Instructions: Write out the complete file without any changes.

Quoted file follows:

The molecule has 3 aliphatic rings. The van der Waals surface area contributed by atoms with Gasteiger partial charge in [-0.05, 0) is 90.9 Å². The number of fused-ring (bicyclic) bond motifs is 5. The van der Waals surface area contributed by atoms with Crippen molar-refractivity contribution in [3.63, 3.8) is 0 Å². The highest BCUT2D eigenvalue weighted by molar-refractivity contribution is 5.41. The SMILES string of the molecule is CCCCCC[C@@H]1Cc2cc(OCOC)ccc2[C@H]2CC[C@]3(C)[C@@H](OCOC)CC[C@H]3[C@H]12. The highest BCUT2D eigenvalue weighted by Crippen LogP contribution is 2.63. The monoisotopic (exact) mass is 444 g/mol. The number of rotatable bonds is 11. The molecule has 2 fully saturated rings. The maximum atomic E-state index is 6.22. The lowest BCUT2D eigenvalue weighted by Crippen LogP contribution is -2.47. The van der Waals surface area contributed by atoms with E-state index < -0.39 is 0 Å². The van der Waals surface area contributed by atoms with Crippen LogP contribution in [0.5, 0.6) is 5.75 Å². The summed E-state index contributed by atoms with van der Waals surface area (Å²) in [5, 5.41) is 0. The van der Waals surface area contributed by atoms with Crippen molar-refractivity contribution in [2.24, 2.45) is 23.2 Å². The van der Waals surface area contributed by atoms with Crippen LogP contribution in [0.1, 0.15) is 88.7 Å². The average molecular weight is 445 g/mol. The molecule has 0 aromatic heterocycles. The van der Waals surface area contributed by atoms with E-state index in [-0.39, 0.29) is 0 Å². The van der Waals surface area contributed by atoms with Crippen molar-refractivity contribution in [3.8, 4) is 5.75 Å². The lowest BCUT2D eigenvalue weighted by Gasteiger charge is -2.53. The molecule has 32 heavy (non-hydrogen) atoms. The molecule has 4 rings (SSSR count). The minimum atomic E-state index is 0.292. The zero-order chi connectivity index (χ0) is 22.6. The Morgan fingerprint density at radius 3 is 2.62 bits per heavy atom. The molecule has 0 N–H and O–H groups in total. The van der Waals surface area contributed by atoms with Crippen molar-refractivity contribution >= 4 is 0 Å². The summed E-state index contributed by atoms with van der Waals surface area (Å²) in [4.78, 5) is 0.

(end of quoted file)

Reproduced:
The molecule has 3 aliphatic rings. The van der Waals surface area contributed by atoms with Gasteiger partial charge in [-0.05, 0) is 90.9 Å². The number of fused-ring (bicyclic) bond motifs is 5. The van der Waals surface area contributed by atoms with Crippen molar-refractivity contribution in [3.63, 3.8) is 0 Å². The highest BCUT2D eigenvalue weighted by molar-refractivity contribution is 5.41. The SMILES string of the molecule is CCCCCC[C@@H]1Cc2cc(OCOC)ccc2[C@H]2CC[C@]3(C)[C@@H](OCOC)CC[C@H]3[C@H]12. The highest BCUT2D eigenvalue weighted by Crippen LogP contribution is 2.63. The monoisotopic (exact) mass is 444 g/mol. The number of rotatable bonds is 11. The molecule has 2 fully saturated rings. The maximum atomic E-state index is 6.22. The lowest BCUT2D eigenvalue weighted by Crippen LogP contribution is -2.47. The van der Waals surface area contributed by atoms with E-state index < -0.39 is 0 Å². The van der Waals surface area contributed by atoms with Crippen LogP contribution in [0.5, 0.6) is 5.75 Å². The summed E-state index contributed by atoms with van der Waals surface area (Å²) in [5, 5.41) is 0. The van der Waals surface area contributed by atoms with Crippen molar-refractivity contribution in [2.24, 2.45) is 23.2 Å². The van der Waals surface area contributed by atoms with Crippen LogP contribution in [0.1, 0.15) is 88.7 Å². The average molecular weight is 445 g/mol. The molecule has 0 aromatic heterocycles. The van der Waals surface area contributed by atoms with E-state index in [-0.39, 0.29) is 0 Å². The van der Waals surface area contributed by atoms with Crippen molar-refractivity contribution in [3.8, 4) is 5.75 Å². The lowest BCUT2D eigenvalue weighted by Gasteiger charge is -2.53. The molecule has 32 heavy (non-hydrogen) atoms. The molecule has 4 rings (SSSR count). The minimum atomic E-state index is 0.292. The zero-order chi connectivity index (χ0) is 22.6. The Morgan fingerprint density at radius 3 is 2.62 bits per heavy atom. The molecule has 0 N–H and O–H groups in total. The van der Waals surface area contributed by atoms with Crippen molar-refractivity contribution >= 4 is 0 Å². The summed E-state index contributed by atoms with van der Waals surface area (Å²) in [4.78, 5) is 0.